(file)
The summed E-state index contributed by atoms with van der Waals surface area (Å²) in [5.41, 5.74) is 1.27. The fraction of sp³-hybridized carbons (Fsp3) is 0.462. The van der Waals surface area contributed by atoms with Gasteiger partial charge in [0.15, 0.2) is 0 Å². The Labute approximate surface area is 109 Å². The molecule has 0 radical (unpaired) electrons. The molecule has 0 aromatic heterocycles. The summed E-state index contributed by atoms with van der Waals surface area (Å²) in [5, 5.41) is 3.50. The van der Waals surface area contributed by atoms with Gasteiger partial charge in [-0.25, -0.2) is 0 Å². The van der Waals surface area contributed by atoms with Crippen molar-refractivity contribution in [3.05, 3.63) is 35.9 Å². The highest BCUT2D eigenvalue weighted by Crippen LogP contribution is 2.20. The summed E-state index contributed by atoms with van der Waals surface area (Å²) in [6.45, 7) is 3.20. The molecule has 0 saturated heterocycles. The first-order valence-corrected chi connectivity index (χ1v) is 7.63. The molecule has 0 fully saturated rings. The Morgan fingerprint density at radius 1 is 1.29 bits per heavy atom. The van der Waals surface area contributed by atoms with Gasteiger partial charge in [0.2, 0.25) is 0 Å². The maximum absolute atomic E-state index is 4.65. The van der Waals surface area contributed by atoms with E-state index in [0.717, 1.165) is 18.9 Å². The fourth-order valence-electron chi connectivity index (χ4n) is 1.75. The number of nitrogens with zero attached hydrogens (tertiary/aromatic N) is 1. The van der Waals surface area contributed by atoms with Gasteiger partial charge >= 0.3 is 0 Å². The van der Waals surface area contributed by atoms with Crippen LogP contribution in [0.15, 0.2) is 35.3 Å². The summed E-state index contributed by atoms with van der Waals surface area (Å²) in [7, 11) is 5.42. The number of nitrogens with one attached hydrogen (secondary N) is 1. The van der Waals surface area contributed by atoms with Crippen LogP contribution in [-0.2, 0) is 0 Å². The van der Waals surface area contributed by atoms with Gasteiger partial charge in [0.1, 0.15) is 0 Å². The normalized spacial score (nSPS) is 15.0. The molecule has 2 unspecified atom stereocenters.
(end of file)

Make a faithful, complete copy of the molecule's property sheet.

The summed E-state index contributed by atoms with van der Waals surface area (Å²) in [5.41, 5.74) is 1.27. The fraction of sp³-hybridized carbons (Fsp3) is 0.462. The van der Waals surface area contributed by atoms with Gasteiger partial charge in [0.15, 0.2) is 0 Å². The Labute approximate surface area is 109 Å². The molecule has 0 radical (unpaired) electrons. The molecule has 0 aromatic heterocycles. The summed E-state index contributed by atoms with van der Waals surface area (Å²) in [5, 5.41) is 3.50. The van der Waals surface area contributed by atoms with Gasteiger partial charge in [-0.25, -0.2) is 0 Å². The van der Waals surface area contributed by atoms with Crippen molar-refractivity contribution in [3.05, 3.63) is 35.9 Å². The highest BCUT2D eigenvalue weighted by Crippen LogP contribution is 2.20. The summed E-state index contributed by atoms with van der Waals surface area (Å²) in [6.45, 7) is 3.20. The molecule has 0 saturated heterocycles. The first-order valence-corrected chi connectivity index (χ1v) is 7.63. The molecule has 0 fully saturated rings. The Morgan fingerprint density at radius 1 is 1.29 bits per heavy atom. The van der Waals surface area contributed by atoms with Gasteiger partial charge in [0.2, 0.25) is 0 Å². The maximum absolute atomic E-state index is 4.65. The van der Waals surface area contributed by atoms with E-state index in [0.717, 1.165) is 18.9 Å². The fourth-order valence-electron chi connectivity index (χ4n) is 1.75. The number of nitrogens with zero attached hydrogens (tertiary/aromatic N) is 1. The van der Waals surface area contributed by atoms with Gasteiger partial charge >= 0.3 is 0 Å². The van der Waals surface area contributed by atoms with Crippen LogP contribution in [0.15, 0.2) is 35.3 Å². The summed E-state index contributed by atoms with van der Waals surface area (Å²) in [7, 11) is 5.42. The number of nitrogens with one attached hydrogen (secondary N) is 1. The van der Waals surface area contributed by atoms with Crippen LogP contribution in [-0.2, 0) is 0 Å². The van der Waals surface area contributed by atoms with Gasteiger partial charge in [0.1, 0.15) is 0 Å². The normalized spacial score (nSPS) is 15.0. The molecule has 2 unspecified atom stereocenters.